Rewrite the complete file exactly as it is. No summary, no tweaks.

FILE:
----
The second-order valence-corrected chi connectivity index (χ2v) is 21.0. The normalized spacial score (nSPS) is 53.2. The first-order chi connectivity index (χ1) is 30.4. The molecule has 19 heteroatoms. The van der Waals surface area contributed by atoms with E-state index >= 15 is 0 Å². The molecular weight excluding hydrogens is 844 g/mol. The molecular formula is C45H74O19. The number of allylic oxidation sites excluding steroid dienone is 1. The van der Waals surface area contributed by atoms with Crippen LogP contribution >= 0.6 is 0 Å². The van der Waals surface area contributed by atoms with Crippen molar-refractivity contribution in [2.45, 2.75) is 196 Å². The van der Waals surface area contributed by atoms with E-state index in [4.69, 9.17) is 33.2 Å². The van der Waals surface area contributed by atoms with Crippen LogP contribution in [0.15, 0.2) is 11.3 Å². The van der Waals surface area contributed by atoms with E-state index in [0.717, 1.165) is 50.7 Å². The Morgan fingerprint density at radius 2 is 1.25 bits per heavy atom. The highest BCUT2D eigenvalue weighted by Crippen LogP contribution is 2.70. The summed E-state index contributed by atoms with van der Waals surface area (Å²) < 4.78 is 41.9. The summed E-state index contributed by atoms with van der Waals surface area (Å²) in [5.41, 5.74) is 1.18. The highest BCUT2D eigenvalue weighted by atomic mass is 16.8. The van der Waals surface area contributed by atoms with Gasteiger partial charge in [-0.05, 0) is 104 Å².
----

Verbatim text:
The second-order valence-corrected chi connectivity index (χ2v) is 21.0. The normalized spacial score (nSPS) is 53.2. The first-order chi connectivity index (χ1) is 30.4. The molecule has 19 heteroatoms. The van der Waals surface area contributed by atoms with E-state index >= 15 is 0 Å². The molecular weight excluding hydrogens is 844 g/mol. The molecular formula is C45H74O19. The number of allylic oxidation sites excluding steroid dienone is 1. The van der Waals surface area contributed by atoms with Crippen LogP contribution >= 0.6 is 0 Å². The van der Waals surface area contributed by atoms with Crippen molar-refractivity contribution in [2.45, 2.75) is 196 Å². The van der Waals surface area contributed by atoms with E-state index in [4.69, 9.17) is 33.2 Å². The van der Waals surface area contributed by atoms with Crippen LogP contribution in [0.15, 0.2) is 11.3 Å². The van der Waals surface area contributed by atoms with E-state index in [0.717, 1.165) is 50.7 Å². The Morgan fingerprint density at radius 2 is 1.25 bits per heavy atom. The highest BCUT2D eigenvalue weighted by Crippen LogP contribution is 2.70. The summed E-state index contributed by atoms with van der Waals surface area (Å²) < 4.78 is 41.9. The summed E-state index contributed by atoms with van der Waals surface area (Å²) in [5.41, 5.74) is 1.18. The highest BCUT2D eigenvalue weighted by atomic mass is 16.8. The van der Waals surface area contributed by atoms with Gasteiger partial charge in [-0.05, 0) is 104 Å².